IT’S National Farm Safety Week and this year veterinarians are asking farmers to consider how they can better prevent, detect and manage animal diseases on their farms.
According to president of the Australian Veterinary Association (AVA) Dr Paula Parker, a range of diseases pose a risk to the health of animals, such as Salmonellosis and Johne’s disease, but there are also zoonotic diseases that can pass from animals to humans.
These threats to human health include Hendra virus, Q fever and leptospirosis.
“Resilience, health and safety in the agricultural community involves human health, animal health and sustainable and robust agricultural businesses,” Dr Parker said.
“Veterinarians work with farmers every day to identify biosecurity, animal and human health risks and advise on systems to prevent, monitor, and manage diseases in their livestock.
“A disease outbreak in a herd or flock comes at enormous short- and long-term costs to agricultural businesses. Prevention and risk management is essential to protecting livestock against disease,” she said.
Healthy and profitable
Farm Safety Week is a timely reminder of the need to have disease management plans in place.
It comes in the wake of significant on-farm biosecurity issues across the region, including the positive Hendra diagnosis on a farm at Tamborine Mountain, and the devastation wrought on Logan River prawn farms by white spot disease.
Australian Cattle Veterinarians, a special interest group of the AVA, has developed Biocheck, a new biosecurity plan that helps farmers to identify major risks to their farm and develop management plans.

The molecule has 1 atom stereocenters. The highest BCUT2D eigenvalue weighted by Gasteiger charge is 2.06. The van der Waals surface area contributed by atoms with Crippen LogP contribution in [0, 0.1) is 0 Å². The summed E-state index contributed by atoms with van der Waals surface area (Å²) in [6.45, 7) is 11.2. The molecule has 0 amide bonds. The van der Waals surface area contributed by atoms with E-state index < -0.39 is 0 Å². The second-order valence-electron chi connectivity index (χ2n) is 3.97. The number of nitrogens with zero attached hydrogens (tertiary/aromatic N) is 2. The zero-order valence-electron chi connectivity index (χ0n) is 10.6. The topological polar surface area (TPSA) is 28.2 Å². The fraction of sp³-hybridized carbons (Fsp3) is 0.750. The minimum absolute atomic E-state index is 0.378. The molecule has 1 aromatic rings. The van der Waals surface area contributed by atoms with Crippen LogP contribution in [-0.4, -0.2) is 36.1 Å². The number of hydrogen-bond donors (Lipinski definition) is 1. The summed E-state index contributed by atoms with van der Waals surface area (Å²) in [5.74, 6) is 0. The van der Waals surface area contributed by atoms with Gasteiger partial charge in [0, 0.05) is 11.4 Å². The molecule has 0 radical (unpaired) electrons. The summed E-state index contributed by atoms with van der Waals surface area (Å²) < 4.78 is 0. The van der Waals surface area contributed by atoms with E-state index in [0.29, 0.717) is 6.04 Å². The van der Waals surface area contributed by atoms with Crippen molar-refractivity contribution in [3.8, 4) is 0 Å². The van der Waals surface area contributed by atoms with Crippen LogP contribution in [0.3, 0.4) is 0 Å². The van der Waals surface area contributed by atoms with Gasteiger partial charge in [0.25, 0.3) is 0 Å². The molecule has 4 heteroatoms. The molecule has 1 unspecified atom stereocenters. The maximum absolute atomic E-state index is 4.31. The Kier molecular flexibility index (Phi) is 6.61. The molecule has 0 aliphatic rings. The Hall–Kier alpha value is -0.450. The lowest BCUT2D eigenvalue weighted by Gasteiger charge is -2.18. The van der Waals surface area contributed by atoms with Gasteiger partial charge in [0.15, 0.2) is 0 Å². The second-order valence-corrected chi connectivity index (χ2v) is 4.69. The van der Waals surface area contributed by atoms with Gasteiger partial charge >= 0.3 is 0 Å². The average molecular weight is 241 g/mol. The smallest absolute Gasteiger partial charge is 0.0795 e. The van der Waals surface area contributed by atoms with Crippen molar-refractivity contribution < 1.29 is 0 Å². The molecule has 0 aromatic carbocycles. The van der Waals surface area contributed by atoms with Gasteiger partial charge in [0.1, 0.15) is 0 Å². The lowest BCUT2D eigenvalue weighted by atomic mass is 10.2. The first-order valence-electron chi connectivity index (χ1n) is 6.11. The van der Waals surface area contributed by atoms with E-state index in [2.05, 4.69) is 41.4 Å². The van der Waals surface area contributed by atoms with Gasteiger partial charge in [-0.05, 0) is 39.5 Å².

“As every farm is unique, it’s important for farmers to work closely with their veterinarian to ensure they have considered the risks specific to their farm. This allows them to then take a proactive approach to minimising these risks,” Dr Parker said.
According to Dr Parker, a focus on biosecurity as well as the prevention and control of animal diseases on farms also plays a key role in the fight against antimicrobial resistance.
“By improving disease prevention, we can significantly reduce the need for antibiotic use in sick animals,” she said.
“Australia is a global leader with respect to low-level of use of antibiotics in animals, and while this a great achievement we cannot afford to become complacent in our fight against antibiotic resistance.
“Australia must maintain a healthy and profitable agricultural sector and by limiting the impact of diseases on our livestock, we’re not only ensuring the health and welfare of Australia’s animals but we are also ensuring farmers continue to operate resilient and robust businesses,” she said.
The theme of this year’s Farm Safety Week is ‘creating a resilient, safe and healthy Ag community’.